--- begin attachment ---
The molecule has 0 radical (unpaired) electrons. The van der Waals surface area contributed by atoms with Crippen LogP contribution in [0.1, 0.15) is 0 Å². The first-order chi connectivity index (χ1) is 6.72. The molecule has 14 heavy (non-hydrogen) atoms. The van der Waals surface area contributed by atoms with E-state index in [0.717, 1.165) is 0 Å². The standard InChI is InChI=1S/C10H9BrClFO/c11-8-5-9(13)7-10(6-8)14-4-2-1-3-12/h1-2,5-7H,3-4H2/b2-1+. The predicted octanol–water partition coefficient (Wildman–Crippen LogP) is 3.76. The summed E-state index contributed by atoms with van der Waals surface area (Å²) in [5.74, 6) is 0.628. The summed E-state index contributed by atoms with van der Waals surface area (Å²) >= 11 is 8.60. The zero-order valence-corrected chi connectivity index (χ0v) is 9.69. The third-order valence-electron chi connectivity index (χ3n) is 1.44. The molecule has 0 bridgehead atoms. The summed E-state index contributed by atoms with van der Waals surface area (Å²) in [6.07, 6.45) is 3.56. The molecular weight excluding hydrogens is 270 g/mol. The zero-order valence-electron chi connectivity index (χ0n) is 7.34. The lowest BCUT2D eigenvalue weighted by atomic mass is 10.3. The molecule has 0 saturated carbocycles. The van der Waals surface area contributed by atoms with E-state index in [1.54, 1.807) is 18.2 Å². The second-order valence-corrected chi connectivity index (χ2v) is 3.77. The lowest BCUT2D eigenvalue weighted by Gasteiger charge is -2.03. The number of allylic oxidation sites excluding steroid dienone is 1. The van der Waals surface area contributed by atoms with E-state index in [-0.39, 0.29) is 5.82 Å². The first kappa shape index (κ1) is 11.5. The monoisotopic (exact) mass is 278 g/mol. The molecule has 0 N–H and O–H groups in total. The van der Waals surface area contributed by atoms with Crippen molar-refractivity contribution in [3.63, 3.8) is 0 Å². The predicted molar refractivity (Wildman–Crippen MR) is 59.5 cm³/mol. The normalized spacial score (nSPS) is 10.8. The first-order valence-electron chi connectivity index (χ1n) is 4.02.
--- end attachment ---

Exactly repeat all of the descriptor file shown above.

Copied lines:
The molecule has 0 radical (unpaired) electrons. The van der Waals surface area contributed by atoms with Crippen LogP contribution in [0.1, 0.15) is 0 Å². The first-order chi connectivity index (χ1) is 6.72. The molecule has 14 heavy (non-hydrogen) atoms. The van der Waals surface area contributed by atoms with E-state index in [0.717, 1.165) is 0 Å². The standard InChI is InChI=1S/C10H9BrClFO/c11-8-5-9(13)7-10(6-8)14-4-2-1-3-12/h1-2,5-7H,3-4H2/b2-1+. The predicted octanol–water partition coefficient (Wildman–Crippen LogP) is 3.76. The summed E-state index contributed by atoms with van der Waals surface area (Å²) in [5.74, 6) is 0.628. The summed E-state index contributed by atoms with van der Waals surface area (Å²) >= 11 is 8.60. The zero-order valence-corrected chi connectivity index (χ0v) is 9.69. The third-order valence-electron chi connectivity index (χ3n) is 1.44. The molecule has 0 bridgehead atoms. The summed E-state index contributed by atoms with van der Waals surface area (Å²) in [6.07, 6.45) is 3.56. The molecular weight excluding hydrogens is 270 g/mol. The zero-order valence-electron chi connectivity index (χ0n) is 7.34. The lowest BCUT2D eigenvalue weighted by atomic mass is 10.3. The molecule has 0 saturated carbocycles. The van der Waals surface area contributed by atoms with E-state index in [1.54, 1.807) is 18.2 Å². The second-order valence-corrected chi connectivity index (χ2v) is 3.77. The lowest BCUT2D eigenvalue weighted by Gasteiger charge is -2.03. The number of allylic oxidation sites excluding steroid dienone is 1. The van der Waals surface area contributed by atoms with E-state index in [-0.39, 0.29) is 5.82 Å². The first kappa shape index (κ1) is 11.5. The monoisotopic (exact) mass is 278 g/mol. The molecule has 0 N–H and O–H groups in total. The van der Waals surface area contributed by atoms with Crippen molar-refractivity contribution in [3.63, 3.8) is 0 Å². The predicted molar refractivity (Wildman–Crippen MR) is 59.5 cm³/mol. The normalized spacial score (nSPS) is 10.8. The first-order valence-electron chi connectivity index (χ1n) is 4.02.